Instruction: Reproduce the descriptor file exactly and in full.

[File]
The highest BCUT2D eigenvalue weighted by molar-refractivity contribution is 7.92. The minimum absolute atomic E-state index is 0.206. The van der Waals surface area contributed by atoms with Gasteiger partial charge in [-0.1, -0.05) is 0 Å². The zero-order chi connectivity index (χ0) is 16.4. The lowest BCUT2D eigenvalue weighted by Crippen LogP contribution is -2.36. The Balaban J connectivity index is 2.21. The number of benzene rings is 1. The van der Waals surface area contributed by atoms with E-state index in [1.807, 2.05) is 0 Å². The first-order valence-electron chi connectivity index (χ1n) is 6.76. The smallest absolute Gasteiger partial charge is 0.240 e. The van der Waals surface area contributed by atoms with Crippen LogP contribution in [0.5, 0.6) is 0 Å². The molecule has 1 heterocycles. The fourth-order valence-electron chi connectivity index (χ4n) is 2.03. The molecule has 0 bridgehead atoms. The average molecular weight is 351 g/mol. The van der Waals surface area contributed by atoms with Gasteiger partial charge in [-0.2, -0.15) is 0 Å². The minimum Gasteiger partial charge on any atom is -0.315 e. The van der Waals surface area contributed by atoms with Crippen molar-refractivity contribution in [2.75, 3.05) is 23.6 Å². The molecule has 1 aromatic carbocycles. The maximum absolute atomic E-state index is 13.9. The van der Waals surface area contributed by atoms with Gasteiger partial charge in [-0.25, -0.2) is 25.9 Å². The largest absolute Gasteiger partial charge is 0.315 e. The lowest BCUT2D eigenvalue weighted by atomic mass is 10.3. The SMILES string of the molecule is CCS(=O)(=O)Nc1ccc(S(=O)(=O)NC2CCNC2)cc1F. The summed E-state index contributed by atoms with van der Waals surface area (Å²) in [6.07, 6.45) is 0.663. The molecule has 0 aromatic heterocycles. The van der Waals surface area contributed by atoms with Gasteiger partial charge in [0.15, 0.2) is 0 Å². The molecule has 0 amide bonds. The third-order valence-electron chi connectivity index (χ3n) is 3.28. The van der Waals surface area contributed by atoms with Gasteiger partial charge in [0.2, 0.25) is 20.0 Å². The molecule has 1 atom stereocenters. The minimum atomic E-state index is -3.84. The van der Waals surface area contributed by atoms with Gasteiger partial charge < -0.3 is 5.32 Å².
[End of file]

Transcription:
The highest BCUT2D eigenvalue weighted by molar-refractivity contribution is 7.92. The minimum absolute atomic E-state index is 0.206. The van der Waals surface area contributed by atoms with Gasteiger partial charge in [-0.1, -0.05) is 0 Å². The zero-order chi connectivity index (χ0) is 16.4. The lowest BCUT2D eigenvalue weighted by Crippen LogP contribution is -2.36. The Balaban J connectivity index is 2.21. The number of benzene rings is 1. The van der Waals surface area contributed by atoms with E-state index in [1.807, 2.05) is 0 Å². The first-order valence-electron chi connectivity index (χ1n) is 6.76. The smallest absolute Gasteiger partial charge is 0.240 e. The van der Waals surface area contributed by atoms with Crippen LogP contribution in [0.5, 0.6) is 0 Å². The molecule has 1 heterocycles. The fourth-order valence-electron chi connectivity index (χ4n) is 2.03. The molecule has 0 bridgehead atoms. The average molecular weight is 351 g/mol. The van der Waals surface area contributed by atoms with Gasteiger partial charge in [-0.2, -0.15) is 0 Å². The minimum Gasteiger partial charge on any atom is -0.315 e. The van der Waals surface area contributed by atoms with Crippen molar-refractivity contribution in [2.75, 3.05) is 23.6 Å². The molecule has 1 aromatic carbocycles. The maximum absolute atomic E-state index is 13.9. The van der Waals surface area contributed by atoms with Gasteiger partial charge in [-0.25, -0.2) is 25.9 Å². The largest absolute Gasteiger partial charge is 0.315 e. The lowest BCUT2D eigenvalue weighted by atomic mass is 10.3. The SMILES string of the molecule is CCS(=O)(=O)Nc1ccc(S(=O)(=O)NC2CCNC2)cc1F. The summed E-state index contributed by atoms with van der Waals surface area (Å²) in [6.07, 6.45) is 0.663. The molecule has 0 aromatic heterocycles. The van der Waals surface area contributed by atoms with Gasteiger partial charge in [0.15, 0.2) is 0 Å². The molecule has 0 amide bonds. The third-order valence-electron chi connectivity index (χ3n) is 3.28. The van der Waals surface area contributed by atoms with Gasteiger partial charge in [0.2, 0.25) is 20.0 Å². The molecule has 1 atom stereocenters. The minimum atomic E-state index is -3.84. The van der Waals surface area contributed by atoms with Gasteiger partial charge < -0.3 is 5.32 Å².